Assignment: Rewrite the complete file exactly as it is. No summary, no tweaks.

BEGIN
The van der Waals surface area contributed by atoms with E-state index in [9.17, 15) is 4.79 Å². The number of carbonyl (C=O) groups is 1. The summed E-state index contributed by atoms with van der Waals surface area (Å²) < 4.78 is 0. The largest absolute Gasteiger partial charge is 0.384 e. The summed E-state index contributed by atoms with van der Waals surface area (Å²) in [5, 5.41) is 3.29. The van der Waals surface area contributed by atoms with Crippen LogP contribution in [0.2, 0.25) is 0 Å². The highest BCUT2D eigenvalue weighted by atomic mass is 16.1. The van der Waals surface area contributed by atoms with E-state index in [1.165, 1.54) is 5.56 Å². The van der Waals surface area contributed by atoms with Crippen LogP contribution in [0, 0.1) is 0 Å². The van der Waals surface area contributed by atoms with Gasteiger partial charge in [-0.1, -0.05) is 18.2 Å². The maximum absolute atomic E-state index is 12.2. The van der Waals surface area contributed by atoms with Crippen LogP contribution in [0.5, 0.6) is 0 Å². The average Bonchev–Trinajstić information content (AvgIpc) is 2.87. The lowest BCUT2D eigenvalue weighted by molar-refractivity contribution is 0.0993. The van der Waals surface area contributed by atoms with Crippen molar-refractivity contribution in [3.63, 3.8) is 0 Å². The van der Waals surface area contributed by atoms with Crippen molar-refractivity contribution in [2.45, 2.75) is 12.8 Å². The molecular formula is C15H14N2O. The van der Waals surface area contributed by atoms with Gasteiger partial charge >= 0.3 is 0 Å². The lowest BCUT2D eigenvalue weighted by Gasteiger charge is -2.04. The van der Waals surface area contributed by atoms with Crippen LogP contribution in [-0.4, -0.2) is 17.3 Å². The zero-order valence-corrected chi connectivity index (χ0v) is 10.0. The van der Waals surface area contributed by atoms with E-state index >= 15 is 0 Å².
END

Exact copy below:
The van der Waals surface area contributed by atoms with E-state index in [9.17, 15) is 4.79 Å². The number of carbonyl (C=O) groups is 1. The summed E-state index contributed by atoms with van der Waals surface area (Å²) < 4.78 is 0. The largest absolute Gasteiger partial charge is 0.384 e. The summed E-state index contributed by atoms with van der Waals surface area (Å²) in [5, 5.41) is 3.29. The van der Waals surface area contributed by atoms with Crippen LogP contribution in [0.2, 0.25) is 0 Å². The highest BCUT2D eigenvalue weighted by atomic mass is 16.1. The van der Waals surface area contributed by atoms with E-state index in [1.165, 1.54) is 5.56 Å². The van der Waals surface area contributed by atoms with Crippen LogP contribution in [0, 0.1) is 0 Å². The van der Waals surface area contributed by atoms with Gasteiger partial charge in [-0.1, -0.05) is 18.2 Å². The maximum absolute atomic E-state index is 12.2. The van der Waals surface area contributed by atoms with Crippen LogP contribution in [0.5, 0.6) is 0 Å². The average Bonchev–Trinajstić information content (AvgIpc) is 2.87. The lowest BCUT2D eigenvalue weighted by molar-refractivity contribution is 0.0993. The van der Waals surface area contributed by atoms with Crippen molar-refractivity contribution in [3.63, 3.8) is 0 Å². The van der Waals surface area contributed by atoms with Crippen molar-refractivity contribution in [2.45, 2.75) is 12.8 Å². The molecular formula is C15H14N2O. The van der Waals surface area contributed by atoms with Gasteiger partial charge >= 0.3 is 0 Å². The lowest BCUT2D eigenvalue weighted by Gasteiger charge is -2.04. The van der Waals surface area contributed by atoms with Crippen LogP contribution in [-0.4, -0.2) is 17.3 Å². The zero-order valence-corrected chi connectivity index (χ0v) is 10.0. The van der Waals surface area contributed by atoms with E-state index >= 15 is 0 Å².